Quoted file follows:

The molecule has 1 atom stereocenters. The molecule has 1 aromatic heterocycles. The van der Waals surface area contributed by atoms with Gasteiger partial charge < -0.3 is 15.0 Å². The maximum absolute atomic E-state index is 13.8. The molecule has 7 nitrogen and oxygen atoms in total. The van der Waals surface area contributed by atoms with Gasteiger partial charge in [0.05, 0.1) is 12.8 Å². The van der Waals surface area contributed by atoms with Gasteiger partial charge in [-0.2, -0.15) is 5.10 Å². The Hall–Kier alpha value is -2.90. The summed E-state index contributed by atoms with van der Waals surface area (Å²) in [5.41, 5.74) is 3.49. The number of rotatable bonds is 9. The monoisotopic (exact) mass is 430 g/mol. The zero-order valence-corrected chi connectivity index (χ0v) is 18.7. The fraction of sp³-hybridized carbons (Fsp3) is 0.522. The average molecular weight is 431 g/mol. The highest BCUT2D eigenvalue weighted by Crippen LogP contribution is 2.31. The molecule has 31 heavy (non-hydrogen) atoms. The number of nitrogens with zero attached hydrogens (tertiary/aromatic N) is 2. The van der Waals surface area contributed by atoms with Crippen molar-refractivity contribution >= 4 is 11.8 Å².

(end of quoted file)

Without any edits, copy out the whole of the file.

The molecule has 1 atom stereocenters. The molecule has 1 aromatic heterocycles. The van der Waals surface area contributed by atoms with Gasteiger partial charge < -0.3 is 15.0 Å². The maximum absolute atomic E-state index is 13.8. The molecule has 7 nitrogen and oxygen atoms in total. The van der Waals surface area contributed by atoms with Gasteiger partial charge in [0.05, 0.1) is 12.8 Å². The van der Waals surface area contributed by atoms with Gasteiger partial charge in [-0.2, -0.15) is 5.10 Å². The Hall–Kier alpha value is -2.90. The summed E-state index contributed by atoms with van der Waals surface area (Å²) in [5.41, 5.74) is 3.49. The number of rotatable bonds is 9. The monoisotopic (exact) mass is 430 g/mol. The zero-order valence-corrected chi connectivity index (χ0v) is 18.7. The fraction of sp³-hybridized carbons (Fsp3) is 0.522. The average molecular weight is 431 g/mol. The highest BCUT2D eigenvalue weighted by Crippen LogP contribution is 2.31. The molecule has 31 heavy (non-hydrogen) atoms. The number of nitrogens with zero attached hydrogens (tertiary/aromatic N) is 2. The van der Waals surface area contributed by atoms with Crippen molar-refractivity contribution >= 4 is 11.8 Å².